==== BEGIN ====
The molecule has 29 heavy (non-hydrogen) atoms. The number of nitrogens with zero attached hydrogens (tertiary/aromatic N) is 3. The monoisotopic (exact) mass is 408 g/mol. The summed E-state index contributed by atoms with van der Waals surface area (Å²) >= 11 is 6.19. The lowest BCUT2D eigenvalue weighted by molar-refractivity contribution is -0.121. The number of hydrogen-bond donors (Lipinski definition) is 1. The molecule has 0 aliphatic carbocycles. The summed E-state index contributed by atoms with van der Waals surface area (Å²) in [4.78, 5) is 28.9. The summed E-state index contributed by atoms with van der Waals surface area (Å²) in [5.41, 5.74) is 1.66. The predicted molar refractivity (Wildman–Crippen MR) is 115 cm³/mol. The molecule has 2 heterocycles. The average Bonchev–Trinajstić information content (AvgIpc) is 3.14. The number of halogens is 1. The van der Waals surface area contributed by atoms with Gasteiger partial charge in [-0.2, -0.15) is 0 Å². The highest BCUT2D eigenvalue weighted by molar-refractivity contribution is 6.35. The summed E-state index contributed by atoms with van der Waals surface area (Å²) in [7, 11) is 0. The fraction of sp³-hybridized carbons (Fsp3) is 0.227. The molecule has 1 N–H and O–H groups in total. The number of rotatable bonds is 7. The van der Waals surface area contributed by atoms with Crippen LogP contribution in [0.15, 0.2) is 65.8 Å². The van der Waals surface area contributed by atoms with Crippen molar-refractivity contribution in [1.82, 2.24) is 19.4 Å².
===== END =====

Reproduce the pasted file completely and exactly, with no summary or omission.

The molecule has 29 heavy (non-hydrogen) atoms. The number of nitrogens with zero attached hydrogens (tertiary/aromatic N) is 3. The monoisotopic (exact) mass is 408 g/mol. The summed E-state index contributed by atoms with van der Waals surface area (Å²) >= 11 is 6.19. The lowest BCUT2D eigenvalue weighted by molar-refractivity contribution is -0.121. The number of hydrogen-bond donors (Lipinski definition) is 1. The molecule has 0 aliphatic carbocycles. The summed E-state index contributed by atoms with van der Waals surface area (Å²) in [4.78, 5) is 28.9. The summed E-state index contributed by atoms with van der Waals surface area (Å²) in [5.41, 5.74) is 1.66. The predicted molar refractivity (Wildman–Crippen MR) is 115 cm³/mol. The molecule has 2 heterocycles. The average Bonchev–Trinajstić information content (AvgIpc) is 3.14. The number of halogens is 1. The van der Waals surface area contributed by atoms with Gasteiger partial charge in [-0.2, -0.15) is 0 Å². The highest BCUT2D eigenvalue weighted by molar-refractivity contribution is 6.35. The summed E-state index contributed by atoms with van der Waals surface area (Å²) in [7, 11) is 0. The fraction of sp³-hybridized carbons (Fsp3) is 0.227. The molecule has 1 N–H and O–H groups in total. The number of rotatable bonds is 7. The van der Waals surface area contributed by atoms with Crippen LogP contribution in [0.15, 0.2) is 65.8 Å². The van der Waals surface area contributed by atoms with Crippen molar-refractivity contribution in [1.82, 2.24) is 19.4 Å².